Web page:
Ash Wednesday, Year B, February 14, 2018
Joel 2:1-2, 12-17, Psalm 103:8-18, 2 Corinthians 5:20b-6:10, Matthew 6:1-6, 16-21
Preached by Pastor Anna C. Haugen, Augustana and Birka Lutheran Churches, Underwood, ND
May the words of my mouth and the meditations of my heart be acceptable in your sight, O Lord.
Grace and peace to you from God our Father, and the Lord Jesus Christ. Amen.
Our culture has a fairly shallow view of what love is, have you ever noticed that? We elevate romantic love as the most important, as if the love of friends and siblings isn’t also deep and true, and then we reduce romantic love to that overwhelming first flush of feeling, as if the commitment of living your life together isn’t just as important a barometer of the depth of love. And every Valentine’s Day, we celebrate love … with clichés and mass-produced cards and candy. And then we judge relationships based on the ‘specialness’ of that one day’s plans and gifts. It’s not that candy and flowers and dinner and such are bad, but when we’re talking about love, they only just scratch the surface of what love is. And sometimes, we use the word “love” when we really mean uglier things, like obsession or jealousy or abuse or selfishness, using the word “love” to paper over and excuse terrible things we do to one another.
As Christians, we are supposed to learn what love is from the love of the Lord our God. We should not let the world’s shallowness dictate our views of love. We should not let the way the world twists things to shape how we understand love. We should learn how to love from our creator, redeemer, and friend. God, who in the Old Testament is often described as “gracious and merciful, slow to anger, and abounding in steadfast love,” as the prophet Joel tells us in our Old Testament reading.
What does that mean? ‘Gracious’ is not a word we use often, but it means a kind of generous compassion, a good will towards someone even if they are not worthy of it. Merciful we know, it’s about forgiveness and bringing relief from something unpleasant. Slow to anger, well, there are some people who think of God as some frowning, hotheaded tyrant just waiting to smite anybody who slips. But that couldn’t be farther from the truth. God is like a parent who has set boundaries but tries to guide and discipline his children without punishing them, using harsh measures only as the very last resort.
You can see that in Joel’s words. In Joel’s time, God’s people had turned away from God. They had abandoned his ways, and pursued selfishness and injustice, bigotry and greed. Instead of the merciful and just society God had shown them how to create, they had set up a system in which the rich prospered and everyone else suffered. People cared only for their own good, and let others suffer. In other words, they were acting exactly the opposite of the love God had shown them and called them to live by. And how does God react? He pleads with them to return to him, to follow his example to live in love, so that they can avoid the consequences of their actions.
More than anything, God wants all people to live together in harmony. God wants us all to follow his example and be gracious and merciful, slow to anger, and abounding in steadfast love. God does not want love to be a surface thing, a thing of presents and dates, but rather the core of how we treat ourselves and all of humanity. All kinds of love—the love of family, the love of friends, romantic love, love for strangers and those who are different than us. God wants good will and compassion and mercy to form the basis for us as individuals and as a community and as a species, because in that way each and every one of us will be free to grow and prosper and blossom as the good people God created us to be.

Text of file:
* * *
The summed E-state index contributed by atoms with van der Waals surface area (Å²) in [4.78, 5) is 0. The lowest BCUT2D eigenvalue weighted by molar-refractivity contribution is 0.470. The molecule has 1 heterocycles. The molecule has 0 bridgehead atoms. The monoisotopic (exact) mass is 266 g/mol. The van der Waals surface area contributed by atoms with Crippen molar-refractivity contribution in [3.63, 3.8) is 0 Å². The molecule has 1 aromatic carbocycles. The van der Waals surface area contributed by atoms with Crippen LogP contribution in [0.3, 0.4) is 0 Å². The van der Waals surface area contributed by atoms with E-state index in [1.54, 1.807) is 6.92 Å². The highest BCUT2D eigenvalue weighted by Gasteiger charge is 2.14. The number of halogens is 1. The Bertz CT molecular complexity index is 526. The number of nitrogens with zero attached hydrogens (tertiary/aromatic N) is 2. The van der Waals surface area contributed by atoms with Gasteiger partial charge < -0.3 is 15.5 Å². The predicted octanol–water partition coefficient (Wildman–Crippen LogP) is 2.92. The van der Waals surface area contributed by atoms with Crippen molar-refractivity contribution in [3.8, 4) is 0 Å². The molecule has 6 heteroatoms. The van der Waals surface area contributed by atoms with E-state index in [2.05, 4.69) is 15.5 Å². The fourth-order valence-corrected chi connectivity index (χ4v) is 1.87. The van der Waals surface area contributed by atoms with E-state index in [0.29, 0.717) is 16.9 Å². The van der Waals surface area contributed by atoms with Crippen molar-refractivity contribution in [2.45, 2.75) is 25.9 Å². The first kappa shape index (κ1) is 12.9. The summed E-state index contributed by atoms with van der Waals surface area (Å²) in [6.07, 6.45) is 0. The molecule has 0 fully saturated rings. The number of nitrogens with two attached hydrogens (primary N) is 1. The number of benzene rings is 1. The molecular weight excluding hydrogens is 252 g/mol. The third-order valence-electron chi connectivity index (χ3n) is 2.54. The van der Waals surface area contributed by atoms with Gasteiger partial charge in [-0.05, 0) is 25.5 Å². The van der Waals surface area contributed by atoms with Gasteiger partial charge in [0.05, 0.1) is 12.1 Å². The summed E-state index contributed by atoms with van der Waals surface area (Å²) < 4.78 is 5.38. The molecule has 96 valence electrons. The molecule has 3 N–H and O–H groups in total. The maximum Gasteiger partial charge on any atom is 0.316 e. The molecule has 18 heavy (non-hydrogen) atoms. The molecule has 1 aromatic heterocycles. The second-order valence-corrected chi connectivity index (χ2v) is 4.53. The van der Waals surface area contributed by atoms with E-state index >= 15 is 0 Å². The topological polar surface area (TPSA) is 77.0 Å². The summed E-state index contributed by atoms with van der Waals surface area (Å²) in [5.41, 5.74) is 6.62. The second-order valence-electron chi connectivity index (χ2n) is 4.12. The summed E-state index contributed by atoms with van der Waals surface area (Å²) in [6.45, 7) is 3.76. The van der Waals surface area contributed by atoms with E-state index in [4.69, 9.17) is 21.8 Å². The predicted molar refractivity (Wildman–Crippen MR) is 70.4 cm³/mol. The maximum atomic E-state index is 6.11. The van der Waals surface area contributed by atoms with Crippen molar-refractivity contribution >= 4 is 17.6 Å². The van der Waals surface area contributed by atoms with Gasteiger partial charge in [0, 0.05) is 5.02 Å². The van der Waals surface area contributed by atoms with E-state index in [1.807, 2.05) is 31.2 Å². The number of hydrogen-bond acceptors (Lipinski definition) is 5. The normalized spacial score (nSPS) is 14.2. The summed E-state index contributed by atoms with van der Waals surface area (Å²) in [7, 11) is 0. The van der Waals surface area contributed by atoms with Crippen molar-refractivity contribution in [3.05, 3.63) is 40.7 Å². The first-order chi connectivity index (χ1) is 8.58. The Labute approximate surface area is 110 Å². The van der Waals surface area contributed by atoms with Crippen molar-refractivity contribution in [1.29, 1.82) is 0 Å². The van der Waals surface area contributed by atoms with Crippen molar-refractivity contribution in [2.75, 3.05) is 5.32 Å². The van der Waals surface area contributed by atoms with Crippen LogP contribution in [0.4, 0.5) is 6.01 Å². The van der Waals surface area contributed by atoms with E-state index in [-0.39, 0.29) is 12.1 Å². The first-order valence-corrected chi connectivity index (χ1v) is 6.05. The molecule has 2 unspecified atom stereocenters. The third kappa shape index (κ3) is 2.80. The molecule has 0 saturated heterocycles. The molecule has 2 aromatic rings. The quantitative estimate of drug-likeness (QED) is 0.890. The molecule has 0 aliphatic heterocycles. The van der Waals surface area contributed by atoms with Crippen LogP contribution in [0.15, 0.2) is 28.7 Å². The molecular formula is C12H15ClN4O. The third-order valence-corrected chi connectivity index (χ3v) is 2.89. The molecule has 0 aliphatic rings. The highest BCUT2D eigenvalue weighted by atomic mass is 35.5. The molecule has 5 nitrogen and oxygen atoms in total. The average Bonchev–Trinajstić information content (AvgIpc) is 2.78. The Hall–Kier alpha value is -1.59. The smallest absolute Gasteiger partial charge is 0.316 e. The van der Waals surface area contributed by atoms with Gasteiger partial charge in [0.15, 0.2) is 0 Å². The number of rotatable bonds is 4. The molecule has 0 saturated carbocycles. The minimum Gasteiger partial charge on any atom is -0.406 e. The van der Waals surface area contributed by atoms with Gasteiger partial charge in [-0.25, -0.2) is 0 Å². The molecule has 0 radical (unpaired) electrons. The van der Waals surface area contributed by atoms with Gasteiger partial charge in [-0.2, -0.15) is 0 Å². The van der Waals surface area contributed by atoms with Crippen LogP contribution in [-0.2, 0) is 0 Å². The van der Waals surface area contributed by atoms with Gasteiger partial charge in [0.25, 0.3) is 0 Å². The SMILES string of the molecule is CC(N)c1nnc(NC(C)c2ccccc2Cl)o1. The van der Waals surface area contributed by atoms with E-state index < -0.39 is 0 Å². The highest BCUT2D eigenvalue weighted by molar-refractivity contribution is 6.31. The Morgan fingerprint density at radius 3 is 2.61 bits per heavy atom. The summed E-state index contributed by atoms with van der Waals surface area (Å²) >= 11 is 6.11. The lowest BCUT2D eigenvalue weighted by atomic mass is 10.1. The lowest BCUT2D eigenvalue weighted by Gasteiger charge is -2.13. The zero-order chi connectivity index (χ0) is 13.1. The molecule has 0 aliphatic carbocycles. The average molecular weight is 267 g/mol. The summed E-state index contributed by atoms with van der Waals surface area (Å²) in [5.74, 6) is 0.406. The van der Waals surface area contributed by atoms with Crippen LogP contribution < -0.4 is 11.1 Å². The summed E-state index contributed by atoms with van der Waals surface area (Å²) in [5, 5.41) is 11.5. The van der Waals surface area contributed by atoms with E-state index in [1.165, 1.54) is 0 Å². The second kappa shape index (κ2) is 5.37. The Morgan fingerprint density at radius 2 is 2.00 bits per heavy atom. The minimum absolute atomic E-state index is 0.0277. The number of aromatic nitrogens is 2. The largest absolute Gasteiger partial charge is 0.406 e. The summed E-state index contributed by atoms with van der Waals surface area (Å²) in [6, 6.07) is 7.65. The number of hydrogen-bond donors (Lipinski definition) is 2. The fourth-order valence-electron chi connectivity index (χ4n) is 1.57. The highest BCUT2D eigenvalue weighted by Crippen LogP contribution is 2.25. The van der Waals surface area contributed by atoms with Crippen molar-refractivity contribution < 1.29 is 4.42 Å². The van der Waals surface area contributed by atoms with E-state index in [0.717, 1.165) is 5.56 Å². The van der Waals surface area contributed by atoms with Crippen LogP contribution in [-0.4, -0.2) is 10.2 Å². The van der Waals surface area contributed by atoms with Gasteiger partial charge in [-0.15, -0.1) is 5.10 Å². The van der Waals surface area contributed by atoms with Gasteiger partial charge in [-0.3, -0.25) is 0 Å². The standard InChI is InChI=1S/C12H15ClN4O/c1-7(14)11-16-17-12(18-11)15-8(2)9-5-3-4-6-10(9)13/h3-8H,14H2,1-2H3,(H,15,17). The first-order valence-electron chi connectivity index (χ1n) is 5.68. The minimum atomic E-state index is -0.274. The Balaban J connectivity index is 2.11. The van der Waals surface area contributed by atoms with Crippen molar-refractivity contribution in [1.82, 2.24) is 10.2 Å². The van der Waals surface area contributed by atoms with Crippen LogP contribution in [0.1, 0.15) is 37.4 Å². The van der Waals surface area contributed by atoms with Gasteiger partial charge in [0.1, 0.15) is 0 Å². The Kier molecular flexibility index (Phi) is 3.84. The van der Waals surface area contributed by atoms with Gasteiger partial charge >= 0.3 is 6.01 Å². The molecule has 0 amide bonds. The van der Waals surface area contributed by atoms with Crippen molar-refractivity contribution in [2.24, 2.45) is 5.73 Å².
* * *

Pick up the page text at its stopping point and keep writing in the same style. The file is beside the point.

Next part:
When God punishes, it’s always because we have forgotten that love. We human beings have an awful tendency to hurt one another, to let selfishness or fear or anger or hate or jealousy or pride dictate our actions, and then justify our actions with all sorts of different ways. We hurt others, and tell ourselves they deserved it. We do bad things and then tell ourselves that we’re really good people, so we must have been right. We look away when others abuse people, and then blame the victim. We bully people and say it was just a joke, or they’re just too sensitive. We shrug uncomfortably when someone’s partner manipulates and beats them, and then say it’s okay because he loves her and he didn’t really mean it. And it’s not just atheists who do this: we do it, too. We, the good, God-fearing people, have fallen so far short of who God calls us to be. We make a mockery of the healthy, life-giving love that God calls us to live by, and in so doing walk further and further away from God’s presence, and increase the destruction and violence and death in the world.
But even as far from God as we stray, even despite the violence and destruction we allow and condone, God will not let us go. God sent God’s only Son to save us from our sins, to save us from the unholy, hate-filled mess of a world we have created for ourselves. God loves us so much that he was willing to die for us, in the form of Jesus Christ, our Savior and Lord. God loves us so much that he will never stop calling from us to turn from our sins, receive God’s love, and live. This Lent, may the love of God fill our hearts and minds. May God create in us clean hearts, ready to love as God has loved us.